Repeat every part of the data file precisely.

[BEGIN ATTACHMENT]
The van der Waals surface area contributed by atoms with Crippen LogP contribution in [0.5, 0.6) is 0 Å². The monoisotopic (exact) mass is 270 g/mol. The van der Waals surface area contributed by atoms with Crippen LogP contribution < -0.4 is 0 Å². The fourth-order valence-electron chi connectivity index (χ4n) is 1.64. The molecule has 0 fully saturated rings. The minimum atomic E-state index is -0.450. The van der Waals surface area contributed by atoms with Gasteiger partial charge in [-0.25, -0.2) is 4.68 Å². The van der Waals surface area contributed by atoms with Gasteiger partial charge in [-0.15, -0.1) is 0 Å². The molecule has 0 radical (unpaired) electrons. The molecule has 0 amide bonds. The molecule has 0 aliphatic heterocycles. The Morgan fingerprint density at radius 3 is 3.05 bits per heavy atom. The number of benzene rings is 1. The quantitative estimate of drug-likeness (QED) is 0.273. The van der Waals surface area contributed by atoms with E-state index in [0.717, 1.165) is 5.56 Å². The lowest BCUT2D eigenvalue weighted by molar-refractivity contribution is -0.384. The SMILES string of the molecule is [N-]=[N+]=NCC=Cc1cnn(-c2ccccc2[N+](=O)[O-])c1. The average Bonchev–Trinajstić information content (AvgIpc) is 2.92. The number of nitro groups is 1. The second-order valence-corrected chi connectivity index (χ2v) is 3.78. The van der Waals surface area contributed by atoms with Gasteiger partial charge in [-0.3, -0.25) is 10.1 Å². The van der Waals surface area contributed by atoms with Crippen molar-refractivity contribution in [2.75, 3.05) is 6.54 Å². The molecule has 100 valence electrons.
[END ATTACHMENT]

The van der Waals surface area contributed by atoms with Crippen LogP contribution in [0.5, 0.6) is 0 Å². The monoisotopic (exact) mass is 270 g/mol. The van der Waals surface area contributed by atoms with Crippen LogP contribution < -0.4 is 0 Å². The fourth-order valence-electron chi connectivity index (χ4n) is 1.64. The molecule has 0 fully saturated rings. The minimum atomic E-state index is -0.450. The van der Waals surface area contributed by atoms with Gasteiger partial charge in [-0.25, -0.2) is 4.68 Å². The van der Waals surface area contributed by atoms with Gasteiger partial charge in [-0.15, -0.1) is 0 Å². The molecule has 0 radical (unpaired) electrons. The molecule has 0 amide bonds. The molecule has 0 aliphatic heterocycles. The Morgan fingerprint density at radius 3 is 3.05 bits per heavy atom. The number of benzene rings is 1. The quantitative estimate of drug-likeness (QED) is 0.273. The van der Waals surface area contributed by atoms with E-state index in [0.717, 1.165) is 5.56 Å². The lowest BCUT2D eigenvalue weighted by molar-refractivity contribution is -0.384. The SMILES string of the molecule is [N-]=[N+]=NCC=Cc1cnn(-c2ccccc2[N+](=O)[O-])c1. The average Bonchev–Trinajstić information content (AvgIpc) is 2.92. The number of nitro groups is 1. The second-order valence-corrected chi connectivity index (χ2v) is 3.78. The van der Waals surface area contributed by atoms with Gasteiger partial charge in [-0.3, -0.25) is 10.1 Å². The van der Waals surface area contributed by atoms with Crippen molar-refractivity contribution in [2.75, 3.05) is 6.54 Å². The molecule has 100 valence electrons.